We were in the midst of one of the worst droughts we’ve had in 50 years.
Kind of going along with the drought, there was not much progress going on in the missionary effort in our stake. I know for our ward, we had not had a convert baptism in three years.
We were concerned as a presidency about what was happening, and we counseled together. So we sent a letter out, asking the members to join together in a fast for missionary work and for the drought.
We received this letter, and the entire stake and other stakes around us fasted, and the missionary work immediately started to pick up.
The floodgates kind of opened up, and everybody was getting involved.
Elder Bowen of the Seventy came to this area and offered missionary training. One of the first comments that he made was, “Full-time missionaries in your ward or branch are simply there to assist you in the missionary work.”
It’s our job as members of the Church to actively be engaged in the work and to invite our friends and family to church.
It can’t happen without either the full-time missionaries or the members being engaged in it. That’s kind of our goal, is to get those ward mission leaders and the ward council really the ones that are driving that, not the full-time missionaries.
The ward mission leader role is to meet with the bishop and with the ward council and to formulate a ward mission plan and then to try and carry out that plan, which is to help the members find and fellowship people for the full-time missionaries to teach.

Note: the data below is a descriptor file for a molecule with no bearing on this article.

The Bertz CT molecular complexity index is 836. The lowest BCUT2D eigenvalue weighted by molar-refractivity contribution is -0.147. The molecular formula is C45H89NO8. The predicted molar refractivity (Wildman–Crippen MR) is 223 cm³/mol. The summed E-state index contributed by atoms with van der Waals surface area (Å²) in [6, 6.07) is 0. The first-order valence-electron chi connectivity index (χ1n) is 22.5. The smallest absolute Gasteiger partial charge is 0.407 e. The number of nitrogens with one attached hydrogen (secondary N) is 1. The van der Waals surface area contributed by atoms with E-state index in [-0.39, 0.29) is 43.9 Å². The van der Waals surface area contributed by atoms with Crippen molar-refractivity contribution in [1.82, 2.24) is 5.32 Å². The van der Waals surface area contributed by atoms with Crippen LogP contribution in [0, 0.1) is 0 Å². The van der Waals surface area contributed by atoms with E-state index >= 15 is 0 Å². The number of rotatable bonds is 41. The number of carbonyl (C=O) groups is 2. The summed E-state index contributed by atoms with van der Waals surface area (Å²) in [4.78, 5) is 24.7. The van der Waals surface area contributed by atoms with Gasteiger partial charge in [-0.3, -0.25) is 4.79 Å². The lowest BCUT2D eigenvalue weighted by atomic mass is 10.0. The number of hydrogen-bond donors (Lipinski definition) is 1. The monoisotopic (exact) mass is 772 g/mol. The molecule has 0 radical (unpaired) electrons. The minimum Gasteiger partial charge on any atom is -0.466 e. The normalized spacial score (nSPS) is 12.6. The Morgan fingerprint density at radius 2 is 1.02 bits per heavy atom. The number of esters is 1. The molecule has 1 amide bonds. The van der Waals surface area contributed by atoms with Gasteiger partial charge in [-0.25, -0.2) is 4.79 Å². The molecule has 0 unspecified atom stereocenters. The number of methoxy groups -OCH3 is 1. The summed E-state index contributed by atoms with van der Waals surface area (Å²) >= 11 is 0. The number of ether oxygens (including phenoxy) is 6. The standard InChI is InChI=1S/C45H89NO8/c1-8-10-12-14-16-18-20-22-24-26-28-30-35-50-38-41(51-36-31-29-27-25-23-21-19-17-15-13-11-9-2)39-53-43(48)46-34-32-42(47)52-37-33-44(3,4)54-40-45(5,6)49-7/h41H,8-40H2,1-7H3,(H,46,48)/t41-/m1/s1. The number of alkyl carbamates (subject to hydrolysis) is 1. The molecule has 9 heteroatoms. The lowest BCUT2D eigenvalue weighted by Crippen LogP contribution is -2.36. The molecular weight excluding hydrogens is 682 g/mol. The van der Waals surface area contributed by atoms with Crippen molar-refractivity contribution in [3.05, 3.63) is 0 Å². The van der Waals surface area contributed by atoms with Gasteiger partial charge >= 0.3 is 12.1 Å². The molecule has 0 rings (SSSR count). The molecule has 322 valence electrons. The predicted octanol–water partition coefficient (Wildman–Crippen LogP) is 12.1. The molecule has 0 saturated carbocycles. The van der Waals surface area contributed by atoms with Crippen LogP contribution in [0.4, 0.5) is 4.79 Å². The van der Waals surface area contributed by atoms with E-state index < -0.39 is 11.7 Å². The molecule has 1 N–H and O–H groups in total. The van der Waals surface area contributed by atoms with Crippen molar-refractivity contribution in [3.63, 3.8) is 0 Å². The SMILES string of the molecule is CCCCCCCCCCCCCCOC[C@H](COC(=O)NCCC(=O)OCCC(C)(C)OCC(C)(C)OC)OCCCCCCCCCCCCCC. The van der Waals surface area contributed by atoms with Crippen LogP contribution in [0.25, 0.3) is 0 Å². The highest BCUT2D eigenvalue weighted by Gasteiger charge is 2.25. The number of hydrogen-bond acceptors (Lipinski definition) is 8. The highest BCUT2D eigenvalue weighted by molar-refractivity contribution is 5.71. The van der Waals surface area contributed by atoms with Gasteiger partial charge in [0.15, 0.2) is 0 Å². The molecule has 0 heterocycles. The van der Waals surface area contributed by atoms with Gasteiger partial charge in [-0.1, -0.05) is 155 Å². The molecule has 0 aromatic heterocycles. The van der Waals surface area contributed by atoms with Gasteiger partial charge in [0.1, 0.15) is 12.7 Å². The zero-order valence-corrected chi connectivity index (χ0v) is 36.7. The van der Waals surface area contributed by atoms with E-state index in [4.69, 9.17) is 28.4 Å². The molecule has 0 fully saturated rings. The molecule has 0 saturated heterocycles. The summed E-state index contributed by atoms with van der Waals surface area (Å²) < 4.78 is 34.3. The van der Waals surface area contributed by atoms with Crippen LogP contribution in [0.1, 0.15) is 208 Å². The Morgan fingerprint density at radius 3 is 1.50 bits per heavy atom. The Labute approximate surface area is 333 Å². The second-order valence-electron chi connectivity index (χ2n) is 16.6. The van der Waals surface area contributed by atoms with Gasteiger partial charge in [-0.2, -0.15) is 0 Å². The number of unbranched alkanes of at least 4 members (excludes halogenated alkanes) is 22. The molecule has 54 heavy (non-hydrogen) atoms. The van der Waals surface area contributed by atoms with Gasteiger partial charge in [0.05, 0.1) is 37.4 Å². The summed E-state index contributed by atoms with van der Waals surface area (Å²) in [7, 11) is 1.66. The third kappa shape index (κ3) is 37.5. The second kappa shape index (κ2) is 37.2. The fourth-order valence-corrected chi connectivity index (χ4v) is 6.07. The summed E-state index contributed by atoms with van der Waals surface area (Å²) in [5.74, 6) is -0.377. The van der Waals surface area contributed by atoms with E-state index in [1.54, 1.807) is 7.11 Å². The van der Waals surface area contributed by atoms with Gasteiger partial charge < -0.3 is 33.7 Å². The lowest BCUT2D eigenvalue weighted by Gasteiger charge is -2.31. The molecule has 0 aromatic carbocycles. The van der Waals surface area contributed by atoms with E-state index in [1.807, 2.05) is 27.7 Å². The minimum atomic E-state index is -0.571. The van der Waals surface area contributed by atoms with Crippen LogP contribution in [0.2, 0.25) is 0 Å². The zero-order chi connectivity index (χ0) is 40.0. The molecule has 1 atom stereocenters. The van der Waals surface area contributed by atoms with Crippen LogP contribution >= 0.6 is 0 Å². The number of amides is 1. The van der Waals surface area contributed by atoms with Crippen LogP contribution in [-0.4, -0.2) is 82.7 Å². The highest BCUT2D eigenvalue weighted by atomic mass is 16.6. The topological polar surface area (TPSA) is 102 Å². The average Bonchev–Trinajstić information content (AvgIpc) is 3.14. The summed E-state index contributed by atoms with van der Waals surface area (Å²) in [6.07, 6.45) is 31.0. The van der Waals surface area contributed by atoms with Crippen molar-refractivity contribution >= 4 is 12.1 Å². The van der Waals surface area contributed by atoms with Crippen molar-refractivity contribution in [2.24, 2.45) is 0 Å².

The only thing that I try to do, along with my assistant ward mission leader and the missionaries, is try to keep the missionaries’ calendar full. Since this whole missionary effort has taken off over the past year, we went from averaging two, three, four lessons taught with member presence per week to 10 to 12. A few months ago we were averaging 14 to 16, and now our goal is 20 lessons taught per week with a member present.
As I sit back and look at this transformation in our ward and within our stake, it’s really easy to see two main aspects that led to this missionary effort exploding, and that’s members being involved in the missionary effort and then extending the invitation to attend church or to meet with the missionaries. So I’m just helping my family and every other family in the ward come up with opportunities to share the gospel with other people.
I’m Trish Gauvin. This is Mark Gauvin.
We were baptized January 26, 2013.
It was the perfect story of member missionary work. We had one family that became friends with them; they introduced them to another family. Their kids met other kids in our ward, and they became friends.
I believe that God placed a lot of members of the Church in our lives for a purpose.
And that led to more serious discussions with the missionaries, and they started to attend church on a more regular basis.
I saw just how the gospel is working in their lives and how they are just lights.
It’s important for our members to get to know our missionaries and our missionaries to get to know our members. But even more importantly, it’s crucial for our members to get to know our investigators and start fellowshipping them.
It puts you at ease when you learn and you meet people like that because you can just feel free to ask. You can feel free to explore and learn something that you don’t know. There’s no judgment.
To me I felt a lot like Joseph Smith as I went to church after church after church. It never felt like there’s something so big missing, and I never found it. This fits. It fits my family; it fits my life.
This drought or stagnant period of missionary work in this area has clearly ended, and it’s just building momentum day by day. And I don’t see it subsiding any time soon.
This is the great work of the latter days. This is the reason why we’re here, to gather Israel. And for me and for all members of the Church, it’s our responsibility to share the gospel with as many people as we can.